The Earned Income Tax Credit (EITC/EIC) is a tax credit aimed to benefit low to moderate income families, especially those with children.
To qualify, the taxpayer typically must have earned income of at least $1 from working for someone or from running their own business and meet the additional rules regarding a “qualifying child”. For tax year 2017, earned income and adjusted gross income must be less than:
- For Single, Head of Household, or Widowed filers: $15,010 with no qualifying child; $39,617 with one qualifying child; $45,007 with two qualifying children; $48,340 for three or more qualifying children
- For Married Filing Jointly filers: $20,600 with no qualifying child; $45,207 with one qualifying child; $50,597 with two qualifying children; $53,930 for three or more qualifying children
- Note: taxpayers can NOT claim the EITC if they choose to file Married Filing Separate
Additionally, to qualify for the EITC, investment income must be $3,450 or less. The maximum amount of credit for tax year 2017 is $6,318 with three or more qualifying children, $5,616 with two qualifying children, $3,400 with one qualifying child, and $510 with no qualifying children.
Specific to this 2017 tax season, the IRS is encouraging victims of last year’s hurricanes to see if they qualify for the EITC. The IRS has released a special computation method available only to those taxpayers who lived in one of the federally declared disaster areas in 2017 to determine whether the taxpayer qualifies for the EITC. If the taxpayer’s income dropped in 2017, they can instead choose to figure their credit using 2016 earned income vs. 2017. Taxpayers affected by last year’s hurricanes should figure the credit both ways to see which will generate a larger credit.
The IRS has also set out this tax season to remind taxpayers with disabilities to be aware of the EITC and to claim it if they qualify. In a recent news release, the IRS stated that many taxpayers with disabilities miss out on this opportunity because they do not file a tax return because they are not otherwise obligated to or because they are concerned with whether filing will affect their benefits. The IRS wants taxpayers with disabilities to know that although people with disabilities are often concerned that a tax refund will impact their eligibility for public benefits, the law is clear. Tax refunds are NOT counted as income for purposes of determining eligibility for benefits such as SSDI, Medicaid, and SNAP. This applies to any federal program and any state or local program financed with federal funds.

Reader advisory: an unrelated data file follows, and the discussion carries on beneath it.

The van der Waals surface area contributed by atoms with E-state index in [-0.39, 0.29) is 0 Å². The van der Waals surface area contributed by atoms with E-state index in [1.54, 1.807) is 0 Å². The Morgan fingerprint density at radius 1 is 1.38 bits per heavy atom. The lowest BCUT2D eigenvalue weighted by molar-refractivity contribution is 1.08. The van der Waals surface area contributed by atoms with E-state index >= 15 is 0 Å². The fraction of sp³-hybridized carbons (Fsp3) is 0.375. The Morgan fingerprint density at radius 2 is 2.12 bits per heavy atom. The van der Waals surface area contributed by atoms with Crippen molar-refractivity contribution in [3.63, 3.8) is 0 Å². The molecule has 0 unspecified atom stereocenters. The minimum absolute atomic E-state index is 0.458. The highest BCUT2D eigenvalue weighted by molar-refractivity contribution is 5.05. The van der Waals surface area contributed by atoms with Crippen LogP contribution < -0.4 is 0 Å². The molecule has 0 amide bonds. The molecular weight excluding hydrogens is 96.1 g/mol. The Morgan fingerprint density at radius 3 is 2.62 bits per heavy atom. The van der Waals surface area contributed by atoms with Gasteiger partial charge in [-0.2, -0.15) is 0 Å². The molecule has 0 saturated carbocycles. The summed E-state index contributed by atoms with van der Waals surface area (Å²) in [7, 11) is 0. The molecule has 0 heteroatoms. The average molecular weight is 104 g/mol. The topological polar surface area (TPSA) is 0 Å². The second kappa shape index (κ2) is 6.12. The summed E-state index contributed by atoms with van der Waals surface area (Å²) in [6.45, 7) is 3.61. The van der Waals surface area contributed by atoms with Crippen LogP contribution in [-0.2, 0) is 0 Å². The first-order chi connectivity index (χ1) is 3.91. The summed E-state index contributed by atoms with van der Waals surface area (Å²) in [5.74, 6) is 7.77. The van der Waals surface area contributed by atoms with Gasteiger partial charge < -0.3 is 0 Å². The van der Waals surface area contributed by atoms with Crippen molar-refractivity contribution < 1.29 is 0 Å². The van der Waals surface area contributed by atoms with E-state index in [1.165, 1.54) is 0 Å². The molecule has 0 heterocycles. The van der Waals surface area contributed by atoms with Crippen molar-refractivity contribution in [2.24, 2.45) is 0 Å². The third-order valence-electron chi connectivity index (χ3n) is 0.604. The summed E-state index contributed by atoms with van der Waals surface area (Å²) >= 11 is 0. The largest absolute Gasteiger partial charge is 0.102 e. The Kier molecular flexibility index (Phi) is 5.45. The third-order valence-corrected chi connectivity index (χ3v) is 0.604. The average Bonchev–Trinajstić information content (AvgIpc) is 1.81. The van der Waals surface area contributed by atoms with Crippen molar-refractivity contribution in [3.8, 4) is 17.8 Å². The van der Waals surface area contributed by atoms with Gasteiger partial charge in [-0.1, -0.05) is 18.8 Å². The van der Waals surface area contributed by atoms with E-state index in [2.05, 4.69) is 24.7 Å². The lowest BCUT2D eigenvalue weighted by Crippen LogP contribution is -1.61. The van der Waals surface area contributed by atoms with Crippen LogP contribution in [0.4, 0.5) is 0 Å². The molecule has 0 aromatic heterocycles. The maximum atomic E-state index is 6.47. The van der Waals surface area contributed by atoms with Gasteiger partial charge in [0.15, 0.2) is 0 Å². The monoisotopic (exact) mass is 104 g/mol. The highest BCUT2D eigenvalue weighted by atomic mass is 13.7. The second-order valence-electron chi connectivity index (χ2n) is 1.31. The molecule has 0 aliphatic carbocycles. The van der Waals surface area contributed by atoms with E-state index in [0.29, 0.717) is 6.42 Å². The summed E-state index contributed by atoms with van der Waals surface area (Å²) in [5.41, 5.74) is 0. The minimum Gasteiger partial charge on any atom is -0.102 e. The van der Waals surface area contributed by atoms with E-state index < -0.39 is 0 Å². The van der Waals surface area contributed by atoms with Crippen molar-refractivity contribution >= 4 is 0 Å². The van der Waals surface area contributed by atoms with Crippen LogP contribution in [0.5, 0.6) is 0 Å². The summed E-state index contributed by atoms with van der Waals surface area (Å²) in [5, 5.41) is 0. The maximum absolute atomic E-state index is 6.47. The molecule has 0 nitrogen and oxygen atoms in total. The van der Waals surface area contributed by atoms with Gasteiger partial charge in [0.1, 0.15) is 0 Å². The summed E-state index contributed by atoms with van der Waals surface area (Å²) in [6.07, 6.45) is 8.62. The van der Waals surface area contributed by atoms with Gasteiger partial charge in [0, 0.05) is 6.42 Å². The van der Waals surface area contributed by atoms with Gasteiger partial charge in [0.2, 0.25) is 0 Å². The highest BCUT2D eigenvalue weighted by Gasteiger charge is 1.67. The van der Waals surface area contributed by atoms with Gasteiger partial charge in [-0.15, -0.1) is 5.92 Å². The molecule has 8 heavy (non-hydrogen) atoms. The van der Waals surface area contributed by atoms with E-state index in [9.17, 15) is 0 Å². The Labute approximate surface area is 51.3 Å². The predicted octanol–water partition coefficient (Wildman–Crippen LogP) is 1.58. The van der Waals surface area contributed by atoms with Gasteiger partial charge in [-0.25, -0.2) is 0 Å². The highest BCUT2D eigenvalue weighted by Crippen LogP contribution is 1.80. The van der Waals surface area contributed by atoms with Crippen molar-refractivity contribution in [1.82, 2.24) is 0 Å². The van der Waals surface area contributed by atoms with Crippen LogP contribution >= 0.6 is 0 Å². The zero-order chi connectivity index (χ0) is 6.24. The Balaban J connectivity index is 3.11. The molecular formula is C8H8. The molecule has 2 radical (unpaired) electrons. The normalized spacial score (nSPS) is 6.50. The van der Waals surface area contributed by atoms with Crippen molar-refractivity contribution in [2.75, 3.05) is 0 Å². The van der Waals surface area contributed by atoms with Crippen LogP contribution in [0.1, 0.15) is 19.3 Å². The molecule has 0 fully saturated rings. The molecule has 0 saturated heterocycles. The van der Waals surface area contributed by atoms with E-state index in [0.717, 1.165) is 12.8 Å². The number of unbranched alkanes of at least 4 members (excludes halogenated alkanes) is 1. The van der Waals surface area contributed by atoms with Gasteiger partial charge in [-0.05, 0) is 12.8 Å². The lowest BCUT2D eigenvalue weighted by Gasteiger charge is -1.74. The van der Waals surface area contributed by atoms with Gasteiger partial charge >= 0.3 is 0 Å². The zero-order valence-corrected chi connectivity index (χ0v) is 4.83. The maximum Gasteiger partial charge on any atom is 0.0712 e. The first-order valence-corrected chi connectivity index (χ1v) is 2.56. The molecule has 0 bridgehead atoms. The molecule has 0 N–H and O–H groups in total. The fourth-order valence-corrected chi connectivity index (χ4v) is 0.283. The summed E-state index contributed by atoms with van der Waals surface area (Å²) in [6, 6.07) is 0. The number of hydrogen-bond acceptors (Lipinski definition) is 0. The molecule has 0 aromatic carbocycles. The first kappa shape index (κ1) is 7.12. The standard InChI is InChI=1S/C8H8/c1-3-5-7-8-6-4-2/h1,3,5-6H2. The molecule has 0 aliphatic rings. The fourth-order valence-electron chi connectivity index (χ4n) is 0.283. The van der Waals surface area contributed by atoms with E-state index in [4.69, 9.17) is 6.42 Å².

Again, keep in mind that to get the EITC, the taxpayer must file a return, even if no tax is due and/or they are not required to file. Also, note that the IRS also holds refunds that claim the EITC until mid-February to ensure taxpayers receive the refund they deserve. The IRS anticipates to begin to issue refunds on 2017 tax returns by February 27, 2018. If you think you are eligible to claim the EITC, contact your tax professional to explore your options, file as soon as you have all the documents you need to prepare your return, and remember, Bryson Law Firm, L.L.C. is here to help!